Roberto Matta 1911 - 2002
 
“The heart is an eye,” writes Nobel laureate Octavio Paz in an essay on Matta’s paintings. Matta creates a world coloured both by a sunny faith in the future and by visions of impending doom.
Roberto Sebastian Echaurren Antonio Matta, who died aged 91 on 23 November 2002, was born in Santiago, Chile, on 11 November 1911 into a family with Spanish, French and Basque roots, and raised in an atmosphere of religiosity. By the age of 21 he had graduated and begun work as an architect, but his leisure time he devoted to sketching and painting. In 1933 he travelled to Europe for the first time, visiting Greece, Yugoslavia, Italy and other countries, and subsequently taking the initiative to collaborate with the architect, Le Corbusier. As time passed, however, Matta’s enthusiasm for a career in architecture waned, and he began to devote himself full-time to art, making early acquaintances with surrealists such as Max Ernst, Salvador Dalí, André Breton and others.
Between 1939 and 1948 Matta, like many of his artistic contemporaries, lived in self-imposed exile in the USA, but, after almost 10 years’ absence from Europe, he returned to make first Rome and then, a few years later, Paris his home. Throughout most of the rest of his life Matta commuted between his studio in Paris and his creative refuge in the monastery outside Rome. And it is here, in Italy, that he produced his greatest paintings.
Matta’s first retrospective in Sweden was organised in 1956 when his works were exhibited in what was then Galerie Colibri – run by, among others, the artist C O Hultén at number 36 Södra Förstadsgatan in Malmö, Sweden. This was also the time when Matta began to collaborate with poets and other artists in Sweden. He produced the illustrations for Lasse Söderberg’s first anthology of poems, Akrobaterna (“The Acrobats”), published in 1955, and was also responsible for the cover of the Swedish art and literary magazine Salamander.
In 1959 the first museum exhibition of Matta’s work in Europe was arranged at the Museum of Modern Art (Moderna Museet) in Stockholm. Held under the aegis of Pontus Hultén, it was entitled “Fifteen Forms of Doubt” and included 15 or so gigantic paintings and about 3 dozen drawings. Today Matta is represented in virtually all world-class museums.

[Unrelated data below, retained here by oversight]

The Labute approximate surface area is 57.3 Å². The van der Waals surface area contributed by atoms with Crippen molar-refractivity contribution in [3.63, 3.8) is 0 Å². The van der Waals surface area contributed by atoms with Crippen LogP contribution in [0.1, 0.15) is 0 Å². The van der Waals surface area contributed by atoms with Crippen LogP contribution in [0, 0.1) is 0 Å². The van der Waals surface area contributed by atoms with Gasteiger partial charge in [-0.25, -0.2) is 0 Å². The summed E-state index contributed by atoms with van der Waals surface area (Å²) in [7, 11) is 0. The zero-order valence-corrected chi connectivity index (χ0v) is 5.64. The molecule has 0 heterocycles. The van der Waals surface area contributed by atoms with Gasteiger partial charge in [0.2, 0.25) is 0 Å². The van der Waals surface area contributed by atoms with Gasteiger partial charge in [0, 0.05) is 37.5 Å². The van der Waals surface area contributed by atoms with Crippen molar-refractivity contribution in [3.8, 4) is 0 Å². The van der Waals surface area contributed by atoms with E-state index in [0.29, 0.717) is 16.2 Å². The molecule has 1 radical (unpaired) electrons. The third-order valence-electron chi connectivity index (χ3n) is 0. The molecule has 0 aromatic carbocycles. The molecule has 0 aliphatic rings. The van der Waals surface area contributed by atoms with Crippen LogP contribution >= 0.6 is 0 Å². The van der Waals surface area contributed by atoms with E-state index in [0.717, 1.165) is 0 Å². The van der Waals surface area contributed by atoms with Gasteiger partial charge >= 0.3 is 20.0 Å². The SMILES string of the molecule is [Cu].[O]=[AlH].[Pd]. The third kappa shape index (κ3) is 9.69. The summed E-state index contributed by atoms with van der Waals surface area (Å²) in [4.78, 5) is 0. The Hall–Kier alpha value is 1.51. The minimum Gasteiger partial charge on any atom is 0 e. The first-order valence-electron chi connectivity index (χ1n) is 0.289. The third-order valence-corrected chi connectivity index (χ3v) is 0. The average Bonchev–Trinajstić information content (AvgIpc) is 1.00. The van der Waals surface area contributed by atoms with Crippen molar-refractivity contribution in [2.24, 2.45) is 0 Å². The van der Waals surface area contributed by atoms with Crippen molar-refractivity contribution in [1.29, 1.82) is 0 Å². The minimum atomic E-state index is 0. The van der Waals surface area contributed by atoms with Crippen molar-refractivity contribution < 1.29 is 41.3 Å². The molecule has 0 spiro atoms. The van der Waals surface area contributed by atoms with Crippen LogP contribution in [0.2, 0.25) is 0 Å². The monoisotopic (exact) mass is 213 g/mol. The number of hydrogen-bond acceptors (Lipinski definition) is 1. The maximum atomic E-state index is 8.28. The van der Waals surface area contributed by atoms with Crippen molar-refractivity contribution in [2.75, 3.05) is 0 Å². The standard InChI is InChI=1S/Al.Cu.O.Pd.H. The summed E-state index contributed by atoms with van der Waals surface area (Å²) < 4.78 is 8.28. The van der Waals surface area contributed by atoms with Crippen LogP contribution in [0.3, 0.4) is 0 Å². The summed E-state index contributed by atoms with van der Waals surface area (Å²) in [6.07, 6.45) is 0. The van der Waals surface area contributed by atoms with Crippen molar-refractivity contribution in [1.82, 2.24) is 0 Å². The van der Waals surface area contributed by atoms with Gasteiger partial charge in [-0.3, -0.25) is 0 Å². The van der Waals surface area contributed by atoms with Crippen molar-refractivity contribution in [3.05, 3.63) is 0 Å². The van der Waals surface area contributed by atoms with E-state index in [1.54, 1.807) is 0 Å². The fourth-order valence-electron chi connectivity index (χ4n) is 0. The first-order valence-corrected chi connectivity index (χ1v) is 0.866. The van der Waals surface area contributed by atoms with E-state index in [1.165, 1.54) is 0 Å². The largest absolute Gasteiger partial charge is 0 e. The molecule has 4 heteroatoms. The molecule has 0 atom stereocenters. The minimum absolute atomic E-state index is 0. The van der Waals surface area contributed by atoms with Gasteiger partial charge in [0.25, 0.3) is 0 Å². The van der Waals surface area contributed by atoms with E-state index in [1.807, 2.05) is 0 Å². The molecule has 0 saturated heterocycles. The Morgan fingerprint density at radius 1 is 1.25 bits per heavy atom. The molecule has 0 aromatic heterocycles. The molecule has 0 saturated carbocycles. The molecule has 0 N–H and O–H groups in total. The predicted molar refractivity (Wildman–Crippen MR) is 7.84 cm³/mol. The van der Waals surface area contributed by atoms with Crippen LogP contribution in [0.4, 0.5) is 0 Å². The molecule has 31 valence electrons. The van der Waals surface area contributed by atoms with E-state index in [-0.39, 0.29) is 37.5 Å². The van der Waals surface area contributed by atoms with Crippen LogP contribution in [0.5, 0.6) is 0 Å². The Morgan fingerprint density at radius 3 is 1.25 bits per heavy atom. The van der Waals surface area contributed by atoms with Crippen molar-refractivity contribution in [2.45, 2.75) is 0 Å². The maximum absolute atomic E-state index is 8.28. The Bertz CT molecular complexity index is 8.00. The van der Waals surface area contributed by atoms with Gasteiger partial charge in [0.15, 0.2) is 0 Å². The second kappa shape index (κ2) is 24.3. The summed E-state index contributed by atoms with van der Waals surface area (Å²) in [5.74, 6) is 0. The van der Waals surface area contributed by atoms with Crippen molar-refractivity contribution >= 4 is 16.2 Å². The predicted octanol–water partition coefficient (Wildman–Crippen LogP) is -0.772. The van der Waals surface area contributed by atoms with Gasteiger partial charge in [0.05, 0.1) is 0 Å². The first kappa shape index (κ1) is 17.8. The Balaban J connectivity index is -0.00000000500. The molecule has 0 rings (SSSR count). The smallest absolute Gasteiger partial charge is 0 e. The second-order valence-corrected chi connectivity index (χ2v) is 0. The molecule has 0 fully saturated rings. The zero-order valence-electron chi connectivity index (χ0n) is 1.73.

Siwert Bergström first contacted Matta in Paris in 1976, visiting him in his studio there and later at his home in Rome. The outcome of the meetings was an exhibition at Galleri Kända Målare in Jönköping, Sweden, later the same year. In 1988 several of Matta’s works were shown at Galleri GKM in Malmö, and in conjunction with this exhibition the gallery published a book on Matta with texts by Octavio Paz, including the prose poem “The Heart is an Eye”. The book also contains contributions by Lasse Söderberg, Ingemar Leckius and text fragments penned by Matta himself, one of which is his prose poem “The Earth is a Man”.
In the autumn of 1991 Galleri GKM organised a second Matta exhibition at which five omnibus volumes of engravings were shown in their entirety for the very first time.
The ambiguity of Matta’s motifs owes much to the fact that the multiplicity of their abstraction is occasionally tempered by an exactness reminiscent of the unerring precision of satellite photographs.
The paintings are often peopled by hybrid figures – half-human, half-alien – and harbour an explosive power – a volcanic energy and forward momentum that possesses the ability to engender simultaneous sensations of both delight and despair.
Matta is the true surrealist who passionately portrays an inner and external reality. He himself explained that he wanted to capture the invisible, the intangible. Drastic visions of the future melt into memories of the past. Great chunks of colour, black as night, are mixed with moss greens and luminous palettes of lemon yellow, as melancholy and the malignantly destructive are married on his canvases with more idyllic impulses and impressions that celebrate the wonder of life. The result is paintings that embody both a sense of joy and a vision of fear.